Garrett McNamara wasn't even going to surf the day he caught the most talked-about wave of the year at Portugal's Nazare Canyon. "It wasn't supposed to be that big," McNamara says. But after being coaxed into it by fellow surfers Al Mennie and Andrew Cotton, the 44-year-old Hawaiian strapped on his board and towed into a monster that observers on shore estimated to be about 90 feet.
On January 16, Hayden Kennedy and Jason Kruk stood on the summit of Cerro Torre, a 10,262-foot-high, sheer-walled granite tower on the border of Argentine and Chilean Patagonia. The pair had just completed the first "fair-means" ascent of the Compressor Route, up the mountain's southeast ridge, climbing it without the aid of about 400 bolts drilled into the rock face in 1970 by the route's first ascensionist, Italian mountaineer Cesare Maestri.
A National Park Service climbing ranger fell to his death on Mount Rainier Thursday as he helped rescue a party of climbers on the peak. Nick Hall, 34, was preparing four injured climbers for evacuation by helicopter when he slipped, tumbling 3,700 feet down the side of the mountain. Three of the four climbers were later extracted by helicopters from Joint Base Lewis-McChord, while the fourth spent the night on the mountain with two rangers.Read more at CNN
Muck Rack makes it simple to find people, tweets, or articles that mention any name, keyword, company, hashtag etc. We've compiled this guide to help you make the most of your search.
Selecting a term
Start searching tweets, articles from media outlets, articles mentioned in tweets, journalists'
names, titles and bios with some suggested searches:
Companies or Topics (e.g. iPhone, Microsoft)
Phrases (e.g. "cloud computing") — use quotes to keep the terms together
Twitter handles (e.g. @username) — returns those who have mentioned or replied to
Names (e.g. "David Pogue")
Hashtags (e.g. #sxsw, #london2012)
Bio details (e.g. vegan, Olympics, father)
Muck Rack's Advanced Search allows for many boolean operators.
Find results that mention multiple specified terms, use AND or
+. For example, ensure each result contains both Elon Musk and Mark Zuckerberg by
searching Obama AND Romney or Obama + Romney.
Use the operators OR or , to broaden your search when you'd like either of
multiple terms to appear in results. (This is the default behavior of our search when no operators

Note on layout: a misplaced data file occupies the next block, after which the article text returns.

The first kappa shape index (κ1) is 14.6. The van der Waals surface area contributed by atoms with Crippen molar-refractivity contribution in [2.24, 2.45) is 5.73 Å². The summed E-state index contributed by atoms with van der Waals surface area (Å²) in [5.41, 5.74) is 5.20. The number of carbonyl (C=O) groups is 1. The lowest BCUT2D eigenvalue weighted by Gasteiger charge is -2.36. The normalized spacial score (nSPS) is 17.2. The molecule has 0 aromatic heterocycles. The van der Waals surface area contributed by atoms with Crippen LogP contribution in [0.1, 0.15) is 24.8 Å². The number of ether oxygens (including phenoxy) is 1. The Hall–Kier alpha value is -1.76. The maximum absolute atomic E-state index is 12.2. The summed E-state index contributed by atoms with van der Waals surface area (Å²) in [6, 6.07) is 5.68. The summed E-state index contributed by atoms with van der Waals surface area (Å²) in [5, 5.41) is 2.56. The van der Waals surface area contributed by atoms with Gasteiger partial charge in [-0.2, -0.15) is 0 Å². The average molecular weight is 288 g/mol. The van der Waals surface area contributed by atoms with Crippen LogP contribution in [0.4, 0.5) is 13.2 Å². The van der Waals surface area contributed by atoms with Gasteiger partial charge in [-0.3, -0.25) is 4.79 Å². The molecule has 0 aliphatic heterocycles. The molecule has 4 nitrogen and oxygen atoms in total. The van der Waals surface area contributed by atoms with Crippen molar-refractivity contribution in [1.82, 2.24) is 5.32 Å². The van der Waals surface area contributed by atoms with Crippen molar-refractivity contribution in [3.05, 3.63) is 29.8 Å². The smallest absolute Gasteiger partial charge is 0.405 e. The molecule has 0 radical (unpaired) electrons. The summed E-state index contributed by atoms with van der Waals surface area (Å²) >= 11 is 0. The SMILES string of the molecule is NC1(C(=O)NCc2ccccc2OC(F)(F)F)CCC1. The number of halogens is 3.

are used.) For example, search for democrat OR republican to find results that refer to
Democrats and/or Republicans.
Use NOT or - to subtract results from your search. For
example, searching Disney will yield results about the Walt Disney Company as well as Walt Disney
World Resort. To exclude mentions of Disney World, search for Disney -World or Disney
When using one of these operators with a phrase, enclose it in quotation marks. For example, you can
find results about smartphones excluding Apple's iPhone 4S by searching smartphone -"iPhone
Exact case matching or punctuation
If you're searching for a brand name or keyword that relies on specific punctuation marks or capitalization, you can
find results that match your exact query by adding matchcase: before the keyword you're searching for, like matchcase:E*TRADE .
Use parentheses to separate multiple
boolean phrases. For example, to find journalists talking about having fun in Disney World or
Disneyland, search for ("disney world" OR disneyland) AND fun.
An asterisk can be used to search for any variation of a root word truncated by the asterisk. For example, searching for admin* will return results for administrator, administration, administer, administered, etc.
A near operator is an AND operator where you can control the distance between the words. You can vary the distance the near operation uses by adding a forward slash and number (between 0-99) such as strawberries NEAR/10 "whipped cream", which means the strawberries must exist within 10 words of "whipped cream".